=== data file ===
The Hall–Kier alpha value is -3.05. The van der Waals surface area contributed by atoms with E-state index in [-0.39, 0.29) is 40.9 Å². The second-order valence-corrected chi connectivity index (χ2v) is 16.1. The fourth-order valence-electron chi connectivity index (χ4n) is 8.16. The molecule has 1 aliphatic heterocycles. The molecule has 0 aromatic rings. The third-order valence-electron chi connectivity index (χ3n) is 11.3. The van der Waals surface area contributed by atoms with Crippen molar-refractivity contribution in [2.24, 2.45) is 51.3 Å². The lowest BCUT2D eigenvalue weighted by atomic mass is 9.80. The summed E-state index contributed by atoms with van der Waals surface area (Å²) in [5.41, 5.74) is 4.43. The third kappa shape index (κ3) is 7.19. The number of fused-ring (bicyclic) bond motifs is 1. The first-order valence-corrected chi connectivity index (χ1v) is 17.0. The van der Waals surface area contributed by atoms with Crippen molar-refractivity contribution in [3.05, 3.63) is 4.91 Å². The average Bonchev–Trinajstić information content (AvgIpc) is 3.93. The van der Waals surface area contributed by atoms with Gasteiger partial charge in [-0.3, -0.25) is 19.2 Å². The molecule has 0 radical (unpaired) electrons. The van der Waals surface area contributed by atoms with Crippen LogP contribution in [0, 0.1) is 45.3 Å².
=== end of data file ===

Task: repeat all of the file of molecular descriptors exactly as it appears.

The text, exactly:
The Hall–Kier alpha value is -3.05. The van der Waals surface area contributed by atoms with E-state index in [-0.39, 0.29) is 40.9 Å². The second-order valence-corrected chi connectivity index (χ2v) is 16.1. The fourth-order valence-electron chi connectivity index (χ4n) is 8.16. The molecule has 1 aliphatic heterocycles. The molecule has 0 aromatic rings. The third-order valence-electron chi connectivity index (χ3n) is 11.3. The van der Waals surface area contributed by atoms with Crippen molar-refractivity contribution in [2.24, 2.45) is 51.3 Å². The lowest BCUT2D eigenvalue weighted by atomic mass is 9.80. The summed E-state index contributed by atoms with van der Waals surface area (Å²) in [5.41, 5.74) is 4.43. The third kappa shape index (κ3) is 7.19. The number of fused-ring (bicyclic) bond motifs is 1. The first-order valence-corrected chi connectivity index (χ1v) is 17.0. The van der Waals surface area contributed by atoms with Crippen molar-refractivity contribution in [3.05, 3.63) is 4.91 Å². The average Bonchev–Trinajstić information content (AvgIpc) is 3.93. The van der Waals surface area contributed by atoms with Gasteiger partial charge in [-0.3, -0.25) is 19.2 Å². The molecule has 0 radical (unpaired) electrons. The van der Waals surface area contributed by atoms with Crippen LogP contribution in [0, 0.1) is 45.3 Å².